Performance Evaluation

For evaluation, we used standard performance quantification metrics such as Recall (Sensitivity), Precision (PRE), Accuracy (ACC), F-value, and Matthew’s correlation coefficient (MCC), which are defined as follows:

Re c a l l = T P T P + F N ( 1 ) P R E = T P T P + F P ( 2 ) A C C = T P + T N T P + F P + T N + F N ( 3 ) F value = 2 × T P 2 T P + F P + F N ( 4 ) M C C = T P × T N F N × F P ( T P + F N )×( T N + F P )×( T P + F P )×( T N + F N )( 5 )

where TP, FP, TN, and FN stand for true positive, false positive, true negative, and false negative, respectively.

Implementation

All DNNs were implemented by using autoBioSeqpy ( Jing et al., 2020 ). The autoBioSeqpy is an easy-to-use DL tool for biological sequence classification. The main advantage of this tool is its simplicity. Users only need to prepare the input dataset. After that, data encoding, model development, training, evaluation, and figure generation workflows can be run through the command line interface, by which users can modify the parameters of the workflows easily. In addition, autoBioSeqpy is designed to separate the data encoding and model configuration into two relatively independent parts. The DL models can be built using python code (i. e., written in. py files) or json files (saved by Keras), so that the model can be flexibly adjusted according to user needs. Currently, the tool has been upgraded to version 2. 0, which supports more complex network models and incorporates model visualization function. For example, layerUMAP is a portable command-line tool included in the autoBioSeqpy tool suite, written in python, that makes use of the uniform manifold approximation and projection (UMAP) for visual understanding of DL models ( Melville, 2019 ).

We sampled a variety of hyperparameter sets for different DL models, including embedding dimension (32, 64, 128, and 256), dropout rate (10, 20, 30, and 40%), batch size (25, 50, 75, and 100), epoch number (20, 40, 60, and 80), learning rate (0. 001, 0. 005, 0. 01, 0. 05, and 0. 1), convolution kernel size (3, 5, 7, 9, and 11), number of filters (50, 100, 150, 200, and 250), and number of neurons in BiLSTM (32, 64, 128, and 256). We took the sampled parameter set with best performance (mean MCC score) and varied each parameter individually while keeping the rest constant.

During the training process, we used binary_crossentropy as loss function of the network and it has been optimized using the Adam optimizer approach with a learning rate 0. 001. We trained all models with 40 epochs and a batch size of 25. The weights of the parameters were updated within 40 epochs, and at the end of each epoch, the intermediate validation metric is calculated. After the training, the optimized parameters were evaluated by the predictions from the test dataset. All the training was conducted on a Windows 10 workstation with an NVIDIA GTX 1060 GPU with CUDA 10. 2. 95. To interpret the model, we visualized the decision map of model in two dimensions. We used the output of the last hidden layer of the model as the extracted output features, which were then projected into a 2D manifold via UMAP. Next, we used a two-color scheme to refer to T3SE and T4SE based on the extracted output features.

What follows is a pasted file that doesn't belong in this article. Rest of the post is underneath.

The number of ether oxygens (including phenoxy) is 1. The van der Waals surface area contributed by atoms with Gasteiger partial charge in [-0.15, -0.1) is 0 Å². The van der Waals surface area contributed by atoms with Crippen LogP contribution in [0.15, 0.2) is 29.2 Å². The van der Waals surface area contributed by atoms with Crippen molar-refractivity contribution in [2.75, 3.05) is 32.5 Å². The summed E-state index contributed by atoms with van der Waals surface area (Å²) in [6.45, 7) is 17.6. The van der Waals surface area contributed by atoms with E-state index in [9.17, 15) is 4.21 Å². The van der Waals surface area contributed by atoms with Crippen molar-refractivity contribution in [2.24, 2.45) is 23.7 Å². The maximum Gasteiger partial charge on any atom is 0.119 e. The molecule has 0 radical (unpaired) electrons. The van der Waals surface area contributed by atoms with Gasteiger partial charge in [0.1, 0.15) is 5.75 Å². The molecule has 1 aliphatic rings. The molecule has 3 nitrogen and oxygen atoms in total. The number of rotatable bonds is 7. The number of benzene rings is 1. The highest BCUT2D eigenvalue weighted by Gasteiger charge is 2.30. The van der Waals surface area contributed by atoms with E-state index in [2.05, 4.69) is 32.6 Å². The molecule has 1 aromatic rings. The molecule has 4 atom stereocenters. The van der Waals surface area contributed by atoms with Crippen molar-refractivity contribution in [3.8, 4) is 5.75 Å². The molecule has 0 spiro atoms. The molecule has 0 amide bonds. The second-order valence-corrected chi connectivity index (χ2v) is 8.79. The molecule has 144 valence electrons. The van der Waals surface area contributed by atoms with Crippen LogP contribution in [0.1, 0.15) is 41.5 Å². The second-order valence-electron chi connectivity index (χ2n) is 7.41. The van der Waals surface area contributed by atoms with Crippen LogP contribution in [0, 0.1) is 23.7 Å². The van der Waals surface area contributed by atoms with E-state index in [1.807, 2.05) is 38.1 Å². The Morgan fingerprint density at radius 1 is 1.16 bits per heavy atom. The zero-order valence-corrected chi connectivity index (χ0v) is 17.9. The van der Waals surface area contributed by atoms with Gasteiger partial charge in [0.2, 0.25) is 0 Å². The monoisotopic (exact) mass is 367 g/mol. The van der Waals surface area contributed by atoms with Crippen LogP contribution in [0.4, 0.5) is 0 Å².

Results

Overview of the Deep Learning Models

We first used a DL classification tool (autoBioSeqpy) ( Jing et al., 2020 ) to design and evaluate all 11 DL classifiers. Classifiers are divided into three categories: (1) different model architectures but with the same model inputs (CNN, RNN, and their combination CNN-RNN); (2) the same model architecture but with different model inputs (DNN); and (3) a hybrid architecture combining the above two categories (RNN and DNN). Figure 1 depicts all DL architectures in the effector classification. Details of the methods are reported in Section “ Materials and Methods.”

FIGURE 1 DeepT3_4: A Hybrid Deep Neural Network Model for the Distinction Between Bacterial Type III and IV Secreted Effectors Picture 1

Schematic illustration of the deep neural network architectures.

Effect of Model Architectures and Features on Performance

We analyzed the performance of 11 different models (CNN, RNN, CNN-RNN, seven DNN models with different input features, and a hybrid model) on our held-out test set. The benchmark dataset comprised 474 proteins, 70% of which was randomly extracted for establishing the training set, 20% for the test set, and the remaining 10% for the validation set. We performed an extensive random hyperparameter search for each model on the validation set, and then the top-performing tuned models were evaluated on the test set. A summary of our results is provided in Figure 2 .

FIGURE 2 DeepT3_4: A Hybrid Deep Neural Network Model for the Distinction Between Bacterial Type III and IV Secreted Effectors Picture 2

Performance comparison of different model architectures and features on the test dataset.

Since CNN, RNN, and CNN-RNN have the same model inputs, we first compared these three DL architectures. The RNN model afforded the best training performance with the highest scores of Recall (72. 9%), PRE (77. 0%), ACC (77. 5%), MCC (0. 546), and F -value (74. 4%). The CNN model followed with an ACC of 76. 6% and an MCC of 0. 528. The CNN-RNN model showed the lowest performance ( ACC = 74. 9% and MCC = 0. 496), which were lower than those of the RNN model as 2. 6% and 0. 050 on ACC and MCC , respectively.